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Effort, Information, Settlement, Trial

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  • Hay, Bruce L
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    Abstract

    Given the costs of litigation and the availability of pretrial discovery, the question arises why some cases fail to settle at any time in the pretrial period. To examine this problem, the article develops a model of litigation and settlement in which the efforts the parties invest in the case (1) partly determine the strength of the plaintiff's claim and (2) are partly shielded from disclosure. The parties pursue mixed strategies in equilibrium, preventing settlement in a positive fraction of cases. Copyright 1995 by the University of Chicago.

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    Bibliographic Info

    Article provided by University of Chicago Press in its journal Journal of Legal Studies.

    Volume (Year): 24 (1995)
    Issue (Month): 1 (January)
    Pages: 29-62

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    Handle: RePEc:ucp:jlstud:v:24:y:1995:i:1:p:29-62

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    Web page: http://www.journals.uchicago.edu/JLS/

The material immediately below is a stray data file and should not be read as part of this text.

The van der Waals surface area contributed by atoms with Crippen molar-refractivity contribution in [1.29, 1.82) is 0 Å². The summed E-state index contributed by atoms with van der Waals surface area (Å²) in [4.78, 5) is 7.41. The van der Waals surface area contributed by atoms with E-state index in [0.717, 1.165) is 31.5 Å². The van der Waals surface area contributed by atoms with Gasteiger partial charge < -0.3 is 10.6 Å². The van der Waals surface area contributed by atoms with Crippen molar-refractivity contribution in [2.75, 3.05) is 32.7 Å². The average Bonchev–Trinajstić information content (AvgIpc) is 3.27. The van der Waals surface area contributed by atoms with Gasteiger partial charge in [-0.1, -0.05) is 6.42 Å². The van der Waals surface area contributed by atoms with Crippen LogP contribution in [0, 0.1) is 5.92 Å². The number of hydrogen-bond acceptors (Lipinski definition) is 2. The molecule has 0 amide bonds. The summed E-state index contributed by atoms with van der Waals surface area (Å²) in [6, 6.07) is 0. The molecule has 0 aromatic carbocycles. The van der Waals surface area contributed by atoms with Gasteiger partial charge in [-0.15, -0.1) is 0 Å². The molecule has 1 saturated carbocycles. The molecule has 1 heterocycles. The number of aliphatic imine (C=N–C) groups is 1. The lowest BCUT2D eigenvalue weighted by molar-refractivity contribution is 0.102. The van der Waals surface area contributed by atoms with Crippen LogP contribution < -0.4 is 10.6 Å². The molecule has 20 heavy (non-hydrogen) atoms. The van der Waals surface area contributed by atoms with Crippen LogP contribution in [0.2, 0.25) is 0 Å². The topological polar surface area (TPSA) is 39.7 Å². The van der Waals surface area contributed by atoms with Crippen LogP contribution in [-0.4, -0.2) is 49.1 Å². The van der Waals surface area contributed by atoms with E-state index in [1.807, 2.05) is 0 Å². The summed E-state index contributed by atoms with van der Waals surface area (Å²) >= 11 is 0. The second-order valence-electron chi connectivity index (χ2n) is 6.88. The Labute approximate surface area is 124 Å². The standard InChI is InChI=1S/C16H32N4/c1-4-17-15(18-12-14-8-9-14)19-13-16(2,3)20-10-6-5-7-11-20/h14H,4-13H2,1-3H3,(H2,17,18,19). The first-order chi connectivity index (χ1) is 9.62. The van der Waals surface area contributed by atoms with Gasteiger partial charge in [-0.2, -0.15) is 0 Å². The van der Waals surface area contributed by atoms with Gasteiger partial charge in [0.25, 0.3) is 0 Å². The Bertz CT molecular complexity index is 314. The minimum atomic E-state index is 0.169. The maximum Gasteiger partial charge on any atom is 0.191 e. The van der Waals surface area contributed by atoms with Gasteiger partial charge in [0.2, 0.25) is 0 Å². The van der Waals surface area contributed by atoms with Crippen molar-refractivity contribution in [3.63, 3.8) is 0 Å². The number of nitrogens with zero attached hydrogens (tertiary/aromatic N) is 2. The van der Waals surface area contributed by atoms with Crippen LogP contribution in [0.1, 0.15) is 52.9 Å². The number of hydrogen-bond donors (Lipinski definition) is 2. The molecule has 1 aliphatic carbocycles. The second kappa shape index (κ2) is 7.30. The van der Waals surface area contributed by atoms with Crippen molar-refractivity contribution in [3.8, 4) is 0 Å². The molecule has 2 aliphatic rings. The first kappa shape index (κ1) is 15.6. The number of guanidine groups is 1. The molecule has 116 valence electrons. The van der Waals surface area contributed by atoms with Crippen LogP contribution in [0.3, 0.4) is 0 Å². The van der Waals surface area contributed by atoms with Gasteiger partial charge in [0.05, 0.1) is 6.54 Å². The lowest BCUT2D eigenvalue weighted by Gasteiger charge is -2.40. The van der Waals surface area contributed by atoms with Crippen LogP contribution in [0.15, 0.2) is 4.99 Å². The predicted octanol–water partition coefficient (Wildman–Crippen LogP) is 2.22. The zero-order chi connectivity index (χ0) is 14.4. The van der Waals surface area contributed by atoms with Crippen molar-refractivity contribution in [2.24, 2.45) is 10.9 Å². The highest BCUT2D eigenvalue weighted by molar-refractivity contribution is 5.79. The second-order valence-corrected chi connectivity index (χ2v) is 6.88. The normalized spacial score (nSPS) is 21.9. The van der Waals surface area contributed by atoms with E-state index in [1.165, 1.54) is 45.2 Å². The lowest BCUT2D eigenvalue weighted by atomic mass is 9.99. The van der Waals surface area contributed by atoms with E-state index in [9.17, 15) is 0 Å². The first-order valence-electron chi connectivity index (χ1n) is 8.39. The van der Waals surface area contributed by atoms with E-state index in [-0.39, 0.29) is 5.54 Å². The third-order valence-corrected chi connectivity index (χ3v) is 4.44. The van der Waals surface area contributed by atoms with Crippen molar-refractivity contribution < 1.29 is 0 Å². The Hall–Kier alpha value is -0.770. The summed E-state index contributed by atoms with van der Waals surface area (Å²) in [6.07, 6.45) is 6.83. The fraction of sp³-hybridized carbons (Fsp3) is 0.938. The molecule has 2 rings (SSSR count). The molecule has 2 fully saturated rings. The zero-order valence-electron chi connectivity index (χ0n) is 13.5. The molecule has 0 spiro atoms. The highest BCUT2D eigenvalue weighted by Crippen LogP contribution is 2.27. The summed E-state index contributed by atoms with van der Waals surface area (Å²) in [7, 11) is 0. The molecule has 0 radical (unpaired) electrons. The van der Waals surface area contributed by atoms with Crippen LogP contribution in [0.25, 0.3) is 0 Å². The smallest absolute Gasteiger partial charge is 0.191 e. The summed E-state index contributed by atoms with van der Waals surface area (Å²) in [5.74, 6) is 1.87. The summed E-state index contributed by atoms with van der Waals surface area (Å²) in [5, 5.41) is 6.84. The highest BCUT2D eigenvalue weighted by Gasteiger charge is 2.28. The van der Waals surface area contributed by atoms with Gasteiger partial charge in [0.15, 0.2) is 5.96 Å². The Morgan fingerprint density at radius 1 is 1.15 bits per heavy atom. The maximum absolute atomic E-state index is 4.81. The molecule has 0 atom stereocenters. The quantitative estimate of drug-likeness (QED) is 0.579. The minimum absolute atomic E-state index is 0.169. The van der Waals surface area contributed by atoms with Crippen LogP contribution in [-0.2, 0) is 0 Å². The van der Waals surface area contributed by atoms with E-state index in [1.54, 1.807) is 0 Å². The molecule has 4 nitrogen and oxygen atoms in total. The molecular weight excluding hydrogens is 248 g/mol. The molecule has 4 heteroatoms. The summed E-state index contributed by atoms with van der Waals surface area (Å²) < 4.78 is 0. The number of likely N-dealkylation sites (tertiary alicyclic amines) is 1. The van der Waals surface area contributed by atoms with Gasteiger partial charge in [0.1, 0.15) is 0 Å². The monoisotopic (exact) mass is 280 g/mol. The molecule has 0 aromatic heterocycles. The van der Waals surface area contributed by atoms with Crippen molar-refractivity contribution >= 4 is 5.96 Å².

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    Cited by:
    1. Doornik, Katherine, 2014. "A rationale for mediation and its optimal use," International Review of Law and Economics, Elsevier, vol. 38(C), pages 1-10.
    2. Philippe Choné & Laurent Linnemer, 2008. "Optimal Litigation Strategies with Signaling and Screening," Working Papers 2008-16, Centre de Recherche en Economie et Statistique.
    3. Stéphane TREBUCQ, 2005. "L'actionnaire minoritaire, le commissaire, l'avocat et le juge : histoire d'une fusion litigieuse," Economic History 0503021, EconWPA.
    4. Choné, Philippe & Linnemer, Laurent, 2010. "Optimal litigation strategies with observable case preparation," Games and Economic Behavior, Elsevier, vol. 70(2), pages 271-288, November.
    5. Osborne, Evan, 1999. "Who should be worried about asymmetric information in litigation?," International Review of Law and Economics, Elsevier, vol. 19(3), pages 399-409, September.
    6. Heaton, J.B., 2005. "Settlement Pressure," International Review of Law and Economics, Elsevier, vol. 25(2), pages 264-275, June.
    7. repec:fth:prinin:364 is not listed on IDEAS
    8. Theodore Eisenberg & Henry S. Farber, 1996. "The Litigious Plaintiff Hypothesis: Case Selection and Resolution," NBER Working Papers 5649, National Bureau of Economic Research, Inc.

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